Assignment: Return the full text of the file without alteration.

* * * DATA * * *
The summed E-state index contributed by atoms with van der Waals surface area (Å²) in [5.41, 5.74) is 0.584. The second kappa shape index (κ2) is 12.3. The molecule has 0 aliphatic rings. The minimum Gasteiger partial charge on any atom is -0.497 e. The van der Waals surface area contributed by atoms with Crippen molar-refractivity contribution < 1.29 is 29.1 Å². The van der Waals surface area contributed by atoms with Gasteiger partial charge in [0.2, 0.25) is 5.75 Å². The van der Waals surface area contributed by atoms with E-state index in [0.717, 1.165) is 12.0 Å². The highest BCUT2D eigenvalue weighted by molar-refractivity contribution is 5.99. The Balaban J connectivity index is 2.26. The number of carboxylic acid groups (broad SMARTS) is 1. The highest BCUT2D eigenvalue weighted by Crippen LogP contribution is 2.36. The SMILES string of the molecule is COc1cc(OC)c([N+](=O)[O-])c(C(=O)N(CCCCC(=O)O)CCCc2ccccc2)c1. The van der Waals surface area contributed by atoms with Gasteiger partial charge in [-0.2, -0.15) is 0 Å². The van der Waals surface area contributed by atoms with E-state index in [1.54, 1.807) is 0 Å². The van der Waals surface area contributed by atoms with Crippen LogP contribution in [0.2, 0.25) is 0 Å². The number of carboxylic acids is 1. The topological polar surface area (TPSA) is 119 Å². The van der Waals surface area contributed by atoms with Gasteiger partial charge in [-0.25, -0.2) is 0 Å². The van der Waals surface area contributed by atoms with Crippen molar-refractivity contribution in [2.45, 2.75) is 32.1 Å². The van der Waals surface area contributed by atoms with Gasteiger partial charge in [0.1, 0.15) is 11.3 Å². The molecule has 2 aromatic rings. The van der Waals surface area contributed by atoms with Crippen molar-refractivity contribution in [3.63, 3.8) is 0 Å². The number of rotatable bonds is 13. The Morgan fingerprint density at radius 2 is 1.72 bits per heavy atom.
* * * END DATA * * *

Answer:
The summed E-state index contributed by atoms with van der Waals surface area (Å²) in [5.41, 5.74) is 0.584. The second kappa shape index (κ2) is 12.3. The molecule has 0 aliphatic rings. The minimum Gasteiger partial charge on any atom is -0.497 e. The van der Waals surface area contributed by atoms with Crippen molar-refractivity contribution < 1.29 is 29.1 Å². The van der Waals surface area contributed by atoms with Gasteiger partial charge in [0.2, 0.25) is 5.75 Å². The van der Waals surface area contributed by atoms with E-state index in [0.717, 1.165) is 12.0 Å². The highest BCUT2D eigenvalue weighted by molar-refractivity contribution is 5.99. The Balaban J connectivity index is 2.26. The number of carboxylic acid groups (broad SMARTS) is 1. The highest BCUT2D eigenvalue weighted by Crippen LogP contribution is 2.36. The SMILES string of the molecule is COc1cc(OC)c([N+](=O)[O-])c(C(=O)N(CCCCC(=O)O)CCCc2ccccc2)c1. The van der Waals surface area contributed by atoms with Gasteiger partial charge in [-0.2, -0.15) is 0 Å². The van der Waals surface area contributed by atoms with E-state index in [1.54, 1.807) is 0 Å². The van der Waals surface area contributed by atoms with Crippen LogP contribution in [0.2, 0.25) is 0 Å². The number of carboxylic acids is 1. The topological polar surface area (TPSA) is 119 Å². The van der Waals surface area contributed by atoms with Gasteiger partial charge in [-0.25, -0.2) is 0 Å². The van der Waals surface area contributed by atoms with Crippen molar-refractivity contribution in [2.45, 2.75) is 32.1 Å². The van der Waals surface area contributed by atoms with Gasteiger partial charge in [0.1, 0.15) is 11.3 Å². The molecule has 2 aromatic rings. The van der Waals surface area contributed by atoms with Crippen molar-refractivity contribution in [3.63, 3.8) is 0 Å². The number of rotatable bonds is 13. The Morgan fingerprint density at radius 2 is 1.72 bits per heavy atom.